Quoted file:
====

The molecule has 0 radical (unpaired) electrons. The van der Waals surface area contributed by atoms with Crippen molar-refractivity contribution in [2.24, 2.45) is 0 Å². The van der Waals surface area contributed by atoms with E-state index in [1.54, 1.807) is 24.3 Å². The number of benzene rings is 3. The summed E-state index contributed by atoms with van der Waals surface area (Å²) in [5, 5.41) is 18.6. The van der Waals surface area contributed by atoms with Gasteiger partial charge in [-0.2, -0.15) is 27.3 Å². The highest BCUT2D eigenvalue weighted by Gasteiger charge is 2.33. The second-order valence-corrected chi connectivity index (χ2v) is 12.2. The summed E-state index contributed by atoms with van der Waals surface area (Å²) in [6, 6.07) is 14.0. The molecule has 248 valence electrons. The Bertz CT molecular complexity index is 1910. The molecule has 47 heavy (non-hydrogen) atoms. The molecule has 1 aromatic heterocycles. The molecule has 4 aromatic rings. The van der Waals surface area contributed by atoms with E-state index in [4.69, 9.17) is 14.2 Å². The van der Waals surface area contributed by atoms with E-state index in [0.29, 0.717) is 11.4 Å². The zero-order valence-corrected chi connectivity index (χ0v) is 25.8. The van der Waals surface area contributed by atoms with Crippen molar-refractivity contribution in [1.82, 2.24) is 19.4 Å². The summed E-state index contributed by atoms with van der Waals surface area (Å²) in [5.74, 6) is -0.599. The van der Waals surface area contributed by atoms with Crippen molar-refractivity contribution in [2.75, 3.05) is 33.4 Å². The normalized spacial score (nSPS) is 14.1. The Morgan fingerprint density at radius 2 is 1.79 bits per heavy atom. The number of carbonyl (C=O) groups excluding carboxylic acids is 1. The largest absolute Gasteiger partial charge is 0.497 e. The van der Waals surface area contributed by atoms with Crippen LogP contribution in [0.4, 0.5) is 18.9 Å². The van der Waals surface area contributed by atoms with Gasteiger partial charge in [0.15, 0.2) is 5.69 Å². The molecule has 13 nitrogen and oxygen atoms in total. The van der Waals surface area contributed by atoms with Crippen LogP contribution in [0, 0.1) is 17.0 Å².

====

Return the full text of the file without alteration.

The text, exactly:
The molecule has 0 radical (unpaired) electrons. The van der Waals surface area contributed by atoms with Crippen molar-refractivity contribution in [2.24, 2.45) is 0 Å². The van der Waals surface area contributed by atoms with E-state index in [1.54, 1.807) is 24.3 Å². The number of benzene rings is 3. The summed E-state index contributed by atoms with van der Waals surface area (Å²) in [5, 5.41) is 18.6. The van der Waals surface area contributed by atoms with Gasteiger partial charge in [-0.2, -0.15) is 27.3 Å². The highest BCUT2D eigenvalue weighted by Gasteiger charge is 2.33. The second-order valence-corrected chi connectivity index (χ2v) is 12.2. The summed E-state index contributed by atoms with van der Waals surface area (Å²) in [6, 6.07) is 14.0. The molecule has 248 valence electrons. The Bertz CT molecular complexity index is 1910. The molecule has 47 heavy (non-hydrogen) atoms. The molecule has 1 aromatic heterocycles. The molecule has 4 aromatic rings. The van der Waals surface area contributed by atoms with E-state index in [4.69, 9.17) is 14.2 Å². The van der Waals surface area contributed by atoms with E-state index in [0.29, 0.717) is 11.4 Å². The zero-order valence-corrected chi connectivity index (χ0v) is 25.8. The van der Waals surface area contributed by atoms with Crippen molar-refractivity contribution in [1.82, 2.24) is 19.4 Å². The summed E-state index contributed by atoms with van der Waals surface area (Å²) in [5.74, 6) is -0.599. The van der Waals surface area contributed by atoms with Crippen molar-refractivity contribution in [2.75, 3.05) is 33.4 Å². The normalized spacial score (nSPS) is 14.1. The Morgan fingerprint density at radius 2 is 1.79 bits per heavy atom. The number of carbonyl (C=O) groups excluding carboxylic acids is 1. The largest absolute Gasteiger partial charge is 0.497 e. The van der Waals surface area contributed by atoms with Crippen LogP contribution in [0.4, 0.5) is 18.9 Å². The van der Waals surface area contributed by atoms with Gasteiger partial charge in [0.15, 0.2) is 5.69 Å². The molecule has 13 nitrogen and oxygen atoms in total. The van der Waals surface area contributed by atoms with Crippen LogP contribution in [0, 0.1) is 17.0 Å².